For the 500th anniversary of the Reformation, the documentation centre “Topography of Terror” presents an exhibition on how Martin Luther was taken over by the National Socialists. It is the first comprehensive exhibition on the reception of Luther during the Nazi period and focuses on how the state and the church referred to the Reformer, explains the director of the Foundation Topography of Terror, Andreas Nachama, on Thursday in Berlin.
On differently designed boards, rarely displayed photographies, written and audio documents as well as reproductions of printings and objects are presented. Thereby, Luther appears time and again as a “nationally unifying leader”, as he was stylised by the Nazis, curator Ulrich Prehn emphasises. The ethno-nationalist religious movement “German Christians” within the Evangelical State Churches saw the Nazi regime as “the completion of the German Reformation in the spirit of Martin Luther”.
Insight into the development of the Churches in the Nazi dictatorship
The documentation offers an insight into the key developments of the Christian Churches in the Nazi dictatorship, Prehn continues. It is placed under the motto “Luther’s words are everywhere ...”, which is a reference to an observation made in 1937 by the Protestant theologian Dietrich Bonhoeffer, who was killed in 1945 in a concentration camp. “Luther's words are everywhere, but turned upside down from truth to self-deception.” A few years later he asked himself, “why such consequences arose from Luther’s action, which were the exact opposite of what he wanted.”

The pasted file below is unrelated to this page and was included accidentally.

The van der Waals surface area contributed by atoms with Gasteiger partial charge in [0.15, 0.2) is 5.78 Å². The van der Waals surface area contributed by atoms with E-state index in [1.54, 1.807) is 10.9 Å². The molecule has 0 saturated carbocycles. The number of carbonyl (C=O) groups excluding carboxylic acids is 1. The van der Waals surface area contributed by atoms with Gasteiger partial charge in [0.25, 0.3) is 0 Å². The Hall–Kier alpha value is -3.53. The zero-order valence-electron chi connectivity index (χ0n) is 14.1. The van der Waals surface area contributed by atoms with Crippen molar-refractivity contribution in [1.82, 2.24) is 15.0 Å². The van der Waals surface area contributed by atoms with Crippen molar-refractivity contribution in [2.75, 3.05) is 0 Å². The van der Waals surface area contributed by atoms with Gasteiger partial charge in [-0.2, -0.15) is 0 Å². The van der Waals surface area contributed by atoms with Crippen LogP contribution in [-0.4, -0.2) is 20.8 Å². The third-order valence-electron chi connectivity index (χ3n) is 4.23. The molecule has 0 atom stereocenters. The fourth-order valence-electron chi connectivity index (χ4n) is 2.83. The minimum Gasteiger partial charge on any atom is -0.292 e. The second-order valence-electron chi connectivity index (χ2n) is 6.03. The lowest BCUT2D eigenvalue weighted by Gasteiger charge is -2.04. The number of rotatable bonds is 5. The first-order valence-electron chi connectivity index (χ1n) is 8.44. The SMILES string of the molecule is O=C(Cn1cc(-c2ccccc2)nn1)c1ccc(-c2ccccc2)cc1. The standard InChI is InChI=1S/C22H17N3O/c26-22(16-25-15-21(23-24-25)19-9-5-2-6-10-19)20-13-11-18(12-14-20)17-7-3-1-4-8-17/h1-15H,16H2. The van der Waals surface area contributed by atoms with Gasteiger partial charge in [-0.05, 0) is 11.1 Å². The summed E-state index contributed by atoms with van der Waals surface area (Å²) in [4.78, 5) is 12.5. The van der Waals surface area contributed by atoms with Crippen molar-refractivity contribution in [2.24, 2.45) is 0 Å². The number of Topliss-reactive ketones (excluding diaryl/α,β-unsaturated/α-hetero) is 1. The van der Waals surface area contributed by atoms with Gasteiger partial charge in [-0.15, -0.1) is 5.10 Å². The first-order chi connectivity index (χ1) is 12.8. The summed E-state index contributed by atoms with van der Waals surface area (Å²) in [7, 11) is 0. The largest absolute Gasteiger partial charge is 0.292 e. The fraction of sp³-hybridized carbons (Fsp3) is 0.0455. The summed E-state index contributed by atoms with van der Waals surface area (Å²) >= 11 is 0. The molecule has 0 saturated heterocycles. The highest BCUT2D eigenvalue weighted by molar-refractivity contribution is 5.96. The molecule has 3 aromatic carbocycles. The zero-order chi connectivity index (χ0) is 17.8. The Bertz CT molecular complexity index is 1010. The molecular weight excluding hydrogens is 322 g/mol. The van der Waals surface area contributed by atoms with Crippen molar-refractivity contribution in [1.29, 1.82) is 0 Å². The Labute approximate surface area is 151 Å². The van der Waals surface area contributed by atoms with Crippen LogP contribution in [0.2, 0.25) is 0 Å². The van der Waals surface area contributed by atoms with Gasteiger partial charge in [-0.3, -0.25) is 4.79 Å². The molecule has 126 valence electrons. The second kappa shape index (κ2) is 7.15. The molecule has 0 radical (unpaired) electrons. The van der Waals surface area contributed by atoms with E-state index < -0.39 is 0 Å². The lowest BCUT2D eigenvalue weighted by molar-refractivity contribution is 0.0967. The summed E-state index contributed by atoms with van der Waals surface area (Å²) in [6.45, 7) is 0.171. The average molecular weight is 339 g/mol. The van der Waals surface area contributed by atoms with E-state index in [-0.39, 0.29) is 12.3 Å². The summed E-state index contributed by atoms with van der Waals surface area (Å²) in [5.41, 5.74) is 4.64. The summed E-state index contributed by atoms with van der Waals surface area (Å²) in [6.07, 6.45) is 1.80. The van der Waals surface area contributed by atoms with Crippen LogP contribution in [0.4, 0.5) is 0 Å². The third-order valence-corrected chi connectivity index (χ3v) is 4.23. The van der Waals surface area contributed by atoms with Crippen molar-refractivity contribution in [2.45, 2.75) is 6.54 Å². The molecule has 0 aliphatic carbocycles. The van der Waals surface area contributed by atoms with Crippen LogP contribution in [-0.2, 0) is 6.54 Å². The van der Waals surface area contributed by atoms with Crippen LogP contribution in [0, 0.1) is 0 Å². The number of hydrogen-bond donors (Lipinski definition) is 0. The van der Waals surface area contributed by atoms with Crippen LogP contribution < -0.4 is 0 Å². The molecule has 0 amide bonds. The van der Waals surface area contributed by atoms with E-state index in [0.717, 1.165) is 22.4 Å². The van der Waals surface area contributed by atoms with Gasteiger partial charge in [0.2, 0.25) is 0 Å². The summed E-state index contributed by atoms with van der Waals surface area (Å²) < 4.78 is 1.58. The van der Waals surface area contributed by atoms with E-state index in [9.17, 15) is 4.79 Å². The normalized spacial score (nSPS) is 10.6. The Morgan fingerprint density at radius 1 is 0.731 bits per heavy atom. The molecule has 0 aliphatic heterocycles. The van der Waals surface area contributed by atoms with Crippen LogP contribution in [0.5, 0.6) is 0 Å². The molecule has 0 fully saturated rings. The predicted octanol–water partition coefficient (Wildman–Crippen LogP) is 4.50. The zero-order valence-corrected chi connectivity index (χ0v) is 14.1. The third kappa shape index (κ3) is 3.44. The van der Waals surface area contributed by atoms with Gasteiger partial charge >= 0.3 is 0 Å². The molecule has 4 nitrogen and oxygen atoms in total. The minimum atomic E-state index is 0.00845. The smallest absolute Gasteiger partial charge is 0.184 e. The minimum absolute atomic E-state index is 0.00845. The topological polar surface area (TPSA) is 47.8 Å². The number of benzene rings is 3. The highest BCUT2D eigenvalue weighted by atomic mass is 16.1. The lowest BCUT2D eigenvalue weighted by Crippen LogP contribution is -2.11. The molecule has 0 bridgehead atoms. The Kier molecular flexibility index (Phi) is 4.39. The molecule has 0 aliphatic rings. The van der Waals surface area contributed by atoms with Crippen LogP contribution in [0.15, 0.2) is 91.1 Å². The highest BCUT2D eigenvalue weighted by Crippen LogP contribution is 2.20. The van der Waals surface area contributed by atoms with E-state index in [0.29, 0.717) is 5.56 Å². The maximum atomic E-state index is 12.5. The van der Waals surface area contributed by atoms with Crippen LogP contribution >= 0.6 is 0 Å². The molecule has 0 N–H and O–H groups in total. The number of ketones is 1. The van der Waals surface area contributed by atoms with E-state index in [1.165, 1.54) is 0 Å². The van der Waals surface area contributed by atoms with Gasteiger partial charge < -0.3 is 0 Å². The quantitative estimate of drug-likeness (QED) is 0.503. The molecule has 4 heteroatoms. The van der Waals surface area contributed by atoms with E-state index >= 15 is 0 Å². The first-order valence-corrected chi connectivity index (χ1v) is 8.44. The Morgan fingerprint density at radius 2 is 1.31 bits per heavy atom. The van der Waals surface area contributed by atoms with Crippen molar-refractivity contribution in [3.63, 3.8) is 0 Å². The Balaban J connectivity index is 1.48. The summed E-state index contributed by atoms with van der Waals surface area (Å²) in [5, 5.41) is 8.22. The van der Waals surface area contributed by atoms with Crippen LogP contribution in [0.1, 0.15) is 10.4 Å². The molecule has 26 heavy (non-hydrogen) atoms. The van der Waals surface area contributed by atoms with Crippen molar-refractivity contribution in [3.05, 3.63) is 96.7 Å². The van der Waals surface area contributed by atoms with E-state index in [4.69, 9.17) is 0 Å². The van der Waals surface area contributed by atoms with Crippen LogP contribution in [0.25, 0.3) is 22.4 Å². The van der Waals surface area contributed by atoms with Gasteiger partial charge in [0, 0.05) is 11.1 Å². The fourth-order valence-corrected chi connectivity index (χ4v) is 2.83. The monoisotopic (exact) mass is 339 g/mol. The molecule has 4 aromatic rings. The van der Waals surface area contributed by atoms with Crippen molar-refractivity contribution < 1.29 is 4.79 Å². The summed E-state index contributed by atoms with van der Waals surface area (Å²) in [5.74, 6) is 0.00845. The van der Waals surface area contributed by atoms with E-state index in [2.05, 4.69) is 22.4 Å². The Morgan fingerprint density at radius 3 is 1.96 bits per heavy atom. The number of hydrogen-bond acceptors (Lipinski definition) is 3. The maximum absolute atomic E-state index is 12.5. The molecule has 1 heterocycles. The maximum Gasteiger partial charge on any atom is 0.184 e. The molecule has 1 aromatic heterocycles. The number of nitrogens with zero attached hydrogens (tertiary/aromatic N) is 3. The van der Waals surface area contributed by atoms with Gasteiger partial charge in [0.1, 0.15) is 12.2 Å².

The exhibition, which will also be travelling in the future, addresses the Church construction, flourishing under the Nazis as well as the sacred art under National Socialism and the November pogroms of 1938 on the eve of Luther’s birthday on the 10th of November.